He recalled the letters read to him as hers in that room of his in Brooklyn. He had hardly noted them then, he was so sure of their being forgeries, gotten up by the police to mislead him. Could they have been real, the effusions of her mind, the breathings of her heart, directed to an actual 0. B., and that 0. B., his brother? They had not been meant for him. He had read enough of the mawkish lines to be sure of that. None of the allusions fitted in with the facts of their mutual intercourse. But they might with those of another man; they might with the possible acts and affections of Oswald whose temperament was wholly different from his and who might have loved her, should it ever be shown that they had met and known each other. And this was not an impossibility. Oswald had been east, Oswald had even been in the Berkshires before himself. Oswald - Why it was Oswald who had suggested that he should go there - go where she still was. Why this second coincidence, if there were no tie - if the Challoners and Oswald were as far apart as they seemed and as conventionalities would naturally place them. Oswald was a sentimentalist, but very reserved about his sentimentalities. If these suppositions were true, he had had a sentimentalist's motive for what he did. As Orlando realised this, he rose from his seat, aghast at the possibilities confronting him from this line of thought. Should he contemplate them? Risk his reason by dwelling on a supposition which might have no foundation in fact? No. His brain was too full - his purposes too important for any unnecessary strain to be put upon his faculties. No thinking! investigation first. Mr. Challoner should be able to settle this question. He would see him. Even at this late hour he ought to be able to find him in one of the rooms below; and, by they force of an irresistible demand, learn in a moment whether he had to do with a mere chimera of his own overwrought fancy, or with a fact which would call into play all the resources of an hitherto unconquered and undaunted nature.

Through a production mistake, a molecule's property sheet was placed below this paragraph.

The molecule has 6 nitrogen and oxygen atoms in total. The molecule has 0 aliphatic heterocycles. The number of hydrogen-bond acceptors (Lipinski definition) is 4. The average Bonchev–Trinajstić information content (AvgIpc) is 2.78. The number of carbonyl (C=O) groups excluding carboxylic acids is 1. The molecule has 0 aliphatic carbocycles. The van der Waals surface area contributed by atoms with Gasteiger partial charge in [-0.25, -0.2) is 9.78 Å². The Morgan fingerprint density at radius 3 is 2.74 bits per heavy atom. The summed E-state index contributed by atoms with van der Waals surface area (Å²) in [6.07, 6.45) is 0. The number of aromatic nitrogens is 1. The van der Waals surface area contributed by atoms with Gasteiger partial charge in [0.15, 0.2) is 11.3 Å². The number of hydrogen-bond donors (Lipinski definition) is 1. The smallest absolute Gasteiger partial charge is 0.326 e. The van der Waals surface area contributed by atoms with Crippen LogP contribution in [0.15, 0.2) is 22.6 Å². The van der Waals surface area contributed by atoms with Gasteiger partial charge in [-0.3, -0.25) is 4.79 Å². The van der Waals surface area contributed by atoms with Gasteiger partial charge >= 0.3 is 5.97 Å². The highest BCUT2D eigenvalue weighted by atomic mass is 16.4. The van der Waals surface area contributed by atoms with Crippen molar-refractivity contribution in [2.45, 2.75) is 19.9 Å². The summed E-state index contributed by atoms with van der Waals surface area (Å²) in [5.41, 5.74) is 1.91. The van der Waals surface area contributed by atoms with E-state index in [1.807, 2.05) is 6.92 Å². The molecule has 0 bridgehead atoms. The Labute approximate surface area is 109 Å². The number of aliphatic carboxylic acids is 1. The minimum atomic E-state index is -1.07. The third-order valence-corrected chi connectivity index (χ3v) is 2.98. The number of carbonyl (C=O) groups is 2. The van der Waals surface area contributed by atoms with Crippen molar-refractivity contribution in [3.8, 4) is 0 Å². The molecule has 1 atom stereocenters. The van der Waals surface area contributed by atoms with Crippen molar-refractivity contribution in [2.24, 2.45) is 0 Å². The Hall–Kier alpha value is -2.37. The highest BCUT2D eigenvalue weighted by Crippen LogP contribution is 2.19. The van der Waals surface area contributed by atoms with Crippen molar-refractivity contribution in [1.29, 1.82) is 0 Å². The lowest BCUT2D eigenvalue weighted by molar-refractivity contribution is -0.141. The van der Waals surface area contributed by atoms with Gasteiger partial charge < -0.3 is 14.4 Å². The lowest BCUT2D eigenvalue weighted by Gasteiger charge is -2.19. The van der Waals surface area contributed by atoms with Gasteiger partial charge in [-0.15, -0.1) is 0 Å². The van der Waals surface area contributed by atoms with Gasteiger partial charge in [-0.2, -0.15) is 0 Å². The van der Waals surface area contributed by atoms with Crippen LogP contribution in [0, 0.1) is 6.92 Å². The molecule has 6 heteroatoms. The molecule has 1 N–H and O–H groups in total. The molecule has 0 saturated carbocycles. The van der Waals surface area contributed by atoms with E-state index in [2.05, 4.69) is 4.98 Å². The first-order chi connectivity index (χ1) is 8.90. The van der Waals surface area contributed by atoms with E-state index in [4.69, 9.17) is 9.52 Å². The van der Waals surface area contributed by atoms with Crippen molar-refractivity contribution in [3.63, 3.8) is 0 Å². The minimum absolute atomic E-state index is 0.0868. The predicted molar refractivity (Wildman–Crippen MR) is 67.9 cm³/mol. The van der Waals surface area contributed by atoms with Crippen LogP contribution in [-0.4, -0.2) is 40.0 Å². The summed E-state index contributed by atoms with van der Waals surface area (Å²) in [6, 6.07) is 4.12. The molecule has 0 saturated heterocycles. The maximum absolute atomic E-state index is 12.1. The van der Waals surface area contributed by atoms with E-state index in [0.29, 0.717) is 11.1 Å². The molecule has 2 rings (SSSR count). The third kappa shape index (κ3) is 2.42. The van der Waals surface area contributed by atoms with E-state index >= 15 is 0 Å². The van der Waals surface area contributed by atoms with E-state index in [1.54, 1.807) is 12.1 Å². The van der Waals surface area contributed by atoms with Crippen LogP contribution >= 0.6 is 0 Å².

There was a wood-fire burning in the sitting-room that night, and around it was grouped a number of men with their papers and pipes. Mr. Brotherson, entering, naturally looked that way for the man he was in search of, and was disappointed not to find him there; but on casting his glances elsewhere, he was relieved to see him standing in one of the windows overlooking the street. His back was to the room and he seemed to be lost in a fit of abstraction.

As Orlando crossed to him, he had time to observe how much whiter was this man's head than in the last interview he had held with him in the coroner's office in New York. But this evidence of grief in one with whom he had little, if anything, in common, neither touched his feelings nor deterred his step. The awakening of his heart to new and profound emotions had not softened him towards the sufferings of others if those others stood without the pale he had previously raised as the legitimate boundary of a just man's sympathies.

He was, as I have said, an extraordinary specimen of manly vigour in body and in mind, and his presence in any company always attracted attention and roused, if it never satisfied, curiosity. Conversation accordingly ceased as he strode up to Mr. Challoner's side, so that his words were quite audible as he addressed that gentleman with a somewhat curt: